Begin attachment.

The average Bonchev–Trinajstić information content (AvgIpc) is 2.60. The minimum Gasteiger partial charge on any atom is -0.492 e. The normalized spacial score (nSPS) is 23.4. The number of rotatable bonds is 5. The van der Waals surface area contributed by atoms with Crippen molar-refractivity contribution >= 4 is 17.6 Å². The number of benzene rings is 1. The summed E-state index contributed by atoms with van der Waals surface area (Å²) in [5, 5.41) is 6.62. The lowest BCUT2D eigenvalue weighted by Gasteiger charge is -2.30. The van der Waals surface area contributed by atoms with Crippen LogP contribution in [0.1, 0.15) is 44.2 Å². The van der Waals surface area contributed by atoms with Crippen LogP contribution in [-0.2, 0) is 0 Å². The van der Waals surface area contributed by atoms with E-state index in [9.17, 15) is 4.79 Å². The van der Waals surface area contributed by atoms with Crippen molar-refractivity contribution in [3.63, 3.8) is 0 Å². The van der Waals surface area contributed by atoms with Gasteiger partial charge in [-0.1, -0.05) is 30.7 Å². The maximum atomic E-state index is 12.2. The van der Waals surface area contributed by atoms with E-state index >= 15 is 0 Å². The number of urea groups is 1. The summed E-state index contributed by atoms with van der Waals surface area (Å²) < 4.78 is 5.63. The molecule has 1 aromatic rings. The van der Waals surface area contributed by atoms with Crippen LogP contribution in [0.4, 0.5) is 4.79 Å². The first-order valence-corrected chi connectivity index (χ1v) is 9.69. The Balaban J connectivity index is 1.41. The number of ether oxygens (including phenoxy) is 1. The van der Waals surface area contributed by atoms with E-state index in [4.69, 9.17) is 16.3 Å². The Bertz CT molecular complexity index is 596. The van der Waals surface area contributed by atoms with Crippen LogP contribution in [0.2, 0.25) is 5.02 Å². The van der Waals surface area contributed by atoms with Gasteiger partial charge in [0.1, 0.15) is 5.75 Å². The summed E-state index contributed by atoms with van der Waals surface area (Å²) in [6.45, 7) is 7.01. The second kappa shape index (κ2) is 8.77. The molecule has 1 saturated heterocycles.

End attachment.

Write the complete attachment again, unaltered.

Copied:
The average Bonchev–Trinajstić information content (AvgIpc) is 2.60. The minimum Gasteiger partial charge on any atom is -0.492 e. The normalized spacial score (nSPS) is 23.4. The number of rotatable bonds is 5. The van der Waals surface area contributed by atoms with Crippen molar-refractivity contribution >= 4 is 17.6 Å². The number of benzene rings is 1. The summed E-state index contributed by atoms with van der Waals surface area (Å²) in [5, 5.41) is 6.62. The lowest BCUT2D eigenvalue weighted by Gasteiger charge is -2.30. The van der Waals surface area contributed by atoms with Crippen LogP contribution in [0.1, 0.15) is 44.2 Å². The van der Waals surface area contributed by atoms with Crippen LogP contribution in [-0.2, 0) is 0 Å². The van der Waals surface area contributed by atoms with E-state index in [9.17, 15) is 4.79 Å². The van der Waals surface area contributed by atoms with Crippen molar-refractivity contribution in [3.63, 3.8) is 0 Å². The van der Waals surface area contributed by atoms with Gasteiger partial charge in [-0.1, -0.05) is 30.7 Å². The maximum atomic E-state index is 12.2. The van der Waals surface area contributed by atoms with E-state index >= 15 is 0 Å². The number of urea groups is 1. The summed E-state index contributed by atoms with van der Waals surface area (Å²) < 4.78 is 5.63. The molecule has 1 aromatic rings. The van der Waals surface area contributed by atoms with Crippen LogP contribution in [0.4, 0.5) is 4.79 Å². The first-order valence-corrected chi connectivity index (χ1v) is 9.69. The Balaban J connectivity index is 1.41. The number of ether oxygens (including phenoxy) is 1. The van der Waals surface area contributed by atoms with E-state index in [4.69, 9.17) is 16.3 Å². The Bertz CT molecular complexity index is 596. The van der Waals surface area contributed by atoms with Crippen LogP contribution in [0.2, 0.25) is 5.02 Å². The van der Waals surface area contributed by atoms with Gasteiger partial charge in [0.1, 0.15) is 5.75 Å². The summed E-state index contributed by atoms with van der Waals surface area (Å²) in [6.45, 7) is 7.01. The second kappa shape index (κ2) is 8.77. The molecule has 1 saturated heterocycles.